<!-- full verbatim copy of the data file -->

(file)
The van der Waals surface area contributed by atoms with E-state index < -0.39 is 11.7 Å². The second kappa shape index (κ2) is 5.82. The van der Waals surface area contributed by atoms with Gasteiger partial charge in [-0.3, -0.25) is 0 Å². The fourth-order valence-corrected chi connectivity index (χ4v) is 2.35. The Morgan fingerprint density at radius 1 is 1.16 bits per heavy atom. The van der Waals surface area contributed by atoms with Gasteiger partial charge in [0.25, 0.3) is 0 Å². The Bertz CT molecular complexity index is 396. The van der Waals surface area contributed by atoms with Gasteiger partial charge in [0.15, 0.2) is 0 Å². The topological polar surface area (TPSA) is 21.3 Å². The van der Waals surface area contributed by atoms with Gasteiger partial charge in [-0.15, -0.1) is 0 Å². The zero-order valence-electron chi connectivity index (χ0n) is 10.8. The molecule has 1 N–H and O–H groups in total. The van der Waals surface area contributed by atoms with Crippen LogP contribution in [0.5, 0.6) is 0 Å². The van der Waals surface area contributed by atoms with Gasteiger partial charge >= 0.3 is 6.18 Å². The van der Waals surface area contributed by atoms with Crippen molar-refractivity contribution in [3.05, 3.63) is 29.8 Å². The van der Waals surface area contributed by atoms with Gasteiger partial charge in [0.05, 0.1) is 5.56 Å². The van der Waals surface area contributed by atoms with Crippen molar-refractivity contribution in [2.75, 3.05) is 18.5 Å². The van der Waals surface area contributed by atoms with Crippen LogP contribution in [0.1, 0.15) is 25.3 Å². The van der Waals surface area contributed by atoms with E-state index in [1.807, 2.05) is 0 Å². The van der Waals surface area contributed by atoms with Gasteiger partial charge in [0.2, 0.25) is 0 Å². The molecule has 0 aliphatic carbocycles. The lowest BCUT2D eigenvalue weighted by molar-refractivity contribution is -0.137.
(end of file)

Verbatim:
The van der Waals surface area contributed by atoms with E-state index < -0.39 is 11.7 Å². The second kappa shape index (κ2) is 5.82. The van der Waals surface area contributed by atoms with Gasteiger partial charge in [-0.3, -0.25) is 0 Å². The fourth-order valence-corrected chi connectivity index (χ4v) is 2.35. The Morgan fingerprint density at radius 1 is 1.16 bits per heavy atom. The van der Waals surface area contributed by atoms with Gasteiger partial charge in [0.25, 0.3) is 0 Å². The Bertz CT molecular complexity index is 396. The van der Waals surface area contributed by atoms with Gasteiger partial charge in [0.15, 0.2) is 0 Å². The topological polar surface area (TPSA) is 21.3 Å². The van der Waals surface area contributed by atoms with Gasteiger partial charge in [-0.15, -0.1) is 0 Å². The zero-order valence-electron chi connectivity index (χ0n) is 10.8. The molecule has 1 N–H and O–H groups in total. The van der Waals surface area contributed by atoms with Crippen LogP contribution in [0.5, 0.6) is 0 Å². The van der Waals surface area contributed by atoms with Gasteiger partial charge >= 0.3 is 6.18 Å². The van der Waals surface area contributed by atoms with Crippen molar-refractivity contribution in [3.05, 3.63) is 29.8 Å². The van der Waals surface area contributed by atoms with Gasteiger partial charge in [0.05, 0.1) is 5.56 Å². The van der Waals surface area contributed by atoms with Crippen molar-refractivity contribution in [2.75, 3.05) is 18.5 Å². The van der Waals surface area contributed by atoms with Crippen LogP contribution in [0.1, 0.15) is 25.3 Å². The van der Waals surface area contributed by atoms with E-state index in [1.807, 2.05) is 0 Å². The van der Waals surface area contributed by atoms with Gasteiger partial charge in [0.2, 0.25) is 0 Å². The molecule has 0 aliphatic carbocycles. The lowest BCUT2D eigenvalue weighted by molar-refractivity contribution is -0.137.